I posted my current backup strategy a while ago. And after a quick chat with Rodrigo on Twitter I decided to post my image workflow as well.
The basic flow is simple:
1. Out there
Snap images in RAW using my trusted Canon ESO 400D. I’m still very impressed with this camera. It has survived more than I could expect. Now snapping away at its image number 26 654.
It has survived drops from 1,5 meter. Heat and sand in Marrakesh and freezing snow in the mountains of Norway. I’m not changing before Canon cranks out that 21 mpix, 8 fps, weather sealed, HD-video shooting full frame 5D mark II. Yeah. I know. Rumors.
Anyway, I am using two 4 GB SanDisk Ultra II CF cards while out shooting. Then:
2. At home
Transfer the images to my 24″ iMac (a fast, beautiful, silent and in general amazing machine). I’m using the import function in Lightroom and organize the images in folders according to the date: “Main Archive”/Year/Month/Day/image files
The images are not stored on the iMac. They go to a shared drive that’s connected to the main server at home. The main server is a MacBook Pro that had an accident and ended up with a destroyed screen. It’s now permanently connected to the TV in our living room. Serving as a media hub, PVR and file storage for the family. It’s placed in a well ventilated cabinet together with a bunch of disks.
And that’s where my image files go. On to two of the disks. Set up in a mirrored RAID for redundancy.
3. The boring stuff
Tag my images as much as I have time for. Usually that boils down to a few tags describing the session, happening, place and whatever suits all images. I’m not good enough at individual tagging of my images. Too much of my archive relies on the fact that I remember when the image I am looking for was taken. Lately I’ve also started to do automatic geotagging of my images.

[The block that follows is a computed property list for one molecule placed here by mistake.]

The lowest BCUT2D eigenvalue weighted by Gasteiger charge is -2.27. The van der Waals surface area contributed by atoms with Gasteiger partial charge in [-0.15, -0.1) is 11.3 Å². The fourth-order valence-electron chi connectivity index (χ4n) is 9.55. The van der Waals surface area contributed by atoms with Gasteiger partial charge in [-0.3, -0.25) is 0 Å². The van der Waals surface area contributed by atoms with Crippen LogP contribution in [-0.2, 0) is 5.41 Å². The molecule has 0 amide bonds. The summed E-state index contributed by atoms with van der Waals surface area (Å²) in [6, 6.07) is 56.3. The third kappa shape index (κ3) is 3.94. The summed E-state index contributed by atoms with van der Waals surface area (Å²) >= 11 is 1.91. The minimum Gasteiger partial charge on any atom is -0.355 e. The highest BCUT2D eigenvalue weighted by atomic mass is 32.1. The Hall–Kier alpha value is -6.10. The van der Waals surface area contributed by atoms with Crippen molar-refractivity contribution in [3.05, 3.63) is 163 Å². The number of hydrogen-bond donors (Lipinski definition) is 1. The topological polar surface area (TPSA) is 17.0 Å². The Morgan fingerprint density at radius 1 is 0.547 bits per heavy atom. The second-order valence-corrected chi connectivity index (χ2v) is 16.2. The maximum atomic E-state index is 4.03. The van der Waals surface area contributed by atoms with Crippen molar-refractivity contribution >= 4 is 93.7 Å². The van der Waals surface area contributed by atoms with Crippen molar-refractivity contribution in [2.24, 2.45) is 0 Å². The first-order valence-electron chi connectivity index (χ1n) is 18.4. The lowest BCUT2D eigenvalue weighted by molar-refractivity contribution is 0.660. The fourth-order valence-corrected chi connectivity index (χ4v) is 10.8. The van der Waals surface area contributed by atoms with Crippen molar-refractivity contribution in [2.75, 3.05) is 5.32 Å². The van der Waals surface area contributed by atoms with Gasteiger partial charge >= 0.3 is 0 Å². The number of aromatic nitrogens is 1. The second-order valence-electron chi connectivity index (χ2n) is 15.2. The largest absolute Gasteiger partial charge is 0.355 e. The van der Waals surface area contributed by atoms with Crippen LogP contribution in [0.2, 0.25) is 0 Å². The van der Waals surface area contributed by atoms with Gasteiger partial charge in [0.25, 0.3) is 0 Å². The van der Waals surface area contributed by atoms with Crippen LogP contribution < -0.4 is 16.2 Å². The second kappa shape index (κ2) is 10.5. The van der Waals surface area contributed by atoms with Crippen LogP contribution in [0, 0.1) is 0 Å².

(This image: the ultimate cliche. Shot at Solastranden at the western coast of Norway)
4. The fun stuff
Process and edit my images. Lightroom 2 is really powerful for this. With the adjustment brush I can do wonders with an image very fast. And everything is non destructive, leaving the original RAW file untouched. The RAW files contain more information than a JPG and I’m still amazed what I can get out of even a bad shot with wrong white balance and wrong exposure.
I used Aperture for this in the beginning. But Aperture ended up useless on my 60 000+ image archive. I’ve checked, and the latest version of Aperture is way better at this. But when switching I also ended up liking the tagging work flow, editing, RAW conversion and general handling in Lightroom better.
(This image: the beautiful Steinsdalsfossen in Hardanger, Norway)
The kitschy stuff goes into Photomatix and the tricky stuff goes into Photoshop.
I’m using my images in my presentations, on this blog, over at NRKbeta, on our family site, on print and even for sale. I have a lot of images on Smugmug and Flickr, but the ones I’ve sold have been directly because someone found them on my blog or through my experiment with Shutterpoint.
In general I’m pretty relaxed when it comes to people using my images. As long as it’s not stupid shops using them in commercials without asking.
The alternate workflow
When travelling I bring my MacBook Pro. I’m running Lightroom on that one as well. So, when I’m on the road my images go from the camera, into the MacBook and on to an external disk for backup as well. When back home I transfer the images from the MacBook. Keeping all the editing and metadata from Lightroom on the laptop.
Feel free to fire away questions in the comments.